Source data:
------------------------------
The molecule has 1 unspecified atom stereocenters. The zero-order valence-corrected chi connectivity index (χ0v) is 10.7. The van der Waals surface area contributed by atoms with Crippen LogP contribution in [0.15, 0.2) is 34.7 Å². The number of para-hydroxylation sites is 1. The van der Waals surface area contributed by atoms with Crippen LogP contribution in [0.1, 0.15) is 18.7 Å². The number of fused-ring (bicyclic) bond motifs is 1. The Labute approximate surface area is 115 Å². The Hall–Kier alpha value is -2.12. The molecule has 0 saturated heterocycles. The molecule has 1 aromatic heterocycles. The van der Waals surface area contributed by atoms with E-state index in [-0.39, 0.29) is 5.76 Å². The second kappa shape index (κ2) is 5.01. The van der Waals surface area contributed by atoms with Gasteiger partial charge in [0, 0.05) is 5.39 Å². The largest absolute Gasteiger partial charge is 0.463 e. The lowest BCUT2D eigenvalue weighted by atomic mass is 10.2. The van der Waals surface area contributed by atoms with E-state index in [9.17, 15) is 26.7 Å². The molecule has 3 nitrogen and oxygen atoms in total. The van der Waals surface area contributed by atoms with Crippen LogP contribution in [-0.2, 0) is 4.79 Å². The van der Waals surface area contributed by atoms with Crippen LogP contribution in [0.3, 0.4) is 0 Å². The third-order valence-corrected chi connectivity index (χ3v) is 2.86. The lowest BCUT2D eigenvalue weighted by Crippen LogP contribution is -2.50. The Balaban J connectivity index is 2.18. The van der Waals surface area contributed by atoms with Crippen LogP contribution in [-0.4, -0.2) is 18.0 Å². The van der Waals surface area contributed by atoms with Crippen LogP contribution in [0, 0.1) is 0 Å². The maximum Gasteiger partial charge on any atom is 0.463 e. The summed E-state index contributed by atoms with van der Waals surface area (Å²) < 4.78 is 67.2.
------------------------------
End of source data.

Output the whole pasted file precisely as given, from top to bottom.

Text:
The molecule has 1 unspecified atom stereocenters. The zero-order valence-corrected chi connectivity index (χ0v) is 10.7. The van der Waals surface area contributed by atoms with Crippen LogP contribution in [0.15, 0.2) is 34.7 Å². The number of para-hydroxylation sites is 1. The van der Waals surface area contributed by atoms with Crippen LogP contribution in [0.1, 0.15) is 18.7 Å². The number of fused-ring (bicyclic) bond motifs is 1. The Labute approximate surface area is 115 Å². The Hall–Kier alpha value is -2.12. The molecule has 0 saturated heterocycles. The molecule has 1 aromatic heterocycles. The van der Waals surface area contributed by atoms with E-state index in [-0.39, 0.29) is 5.76 Å². The second kappa shape index (κ2) is 5.01. The van der Waals surface area contributed by atoms with Gasteiger partial charge in [0, 0.05) is 5.39 Å². The largest absolute Gasteiger partial charge is 0.463 e. The lowest BCUT2D eigenvalue weighted by atomic mass is 10.2. The van der Waals surface area contributed by atoms with E-state index in [9.17, 15) is 26.7 Å². The molecule has 3 nitrogen and oxygen atoms in total. The van der Waals surface area contributed by atoms with Crippen LogP contribution in [-0.2, 0) is 4.79 Å². The van der Waals surface area contributed by atoms with Crippen LogP contribution in [0.3, 0.4) is 0 Å². The third-order valence-corrected chi connectivity index (χ3v) is 2.86. The lowest BCUT2D eigenvalue weighted by Crippen LogP contribution is -2.50. The Balaban J connectivity index is 2.18. The van der Waals surface area contributed by atoms with Crippen LogP contribution in [-0.4, -0.2) is 18.0 Å². The van der Waals surface area contributed by atoms with Crippen LogP contribution in [0, 0.1) is 0 Å². The maximum Gasteiger partial charge on any atom is 0.463 e. The summed E-state index contributed by atoms with van der Waals surface area (Å²) < 4.78 is 67.2.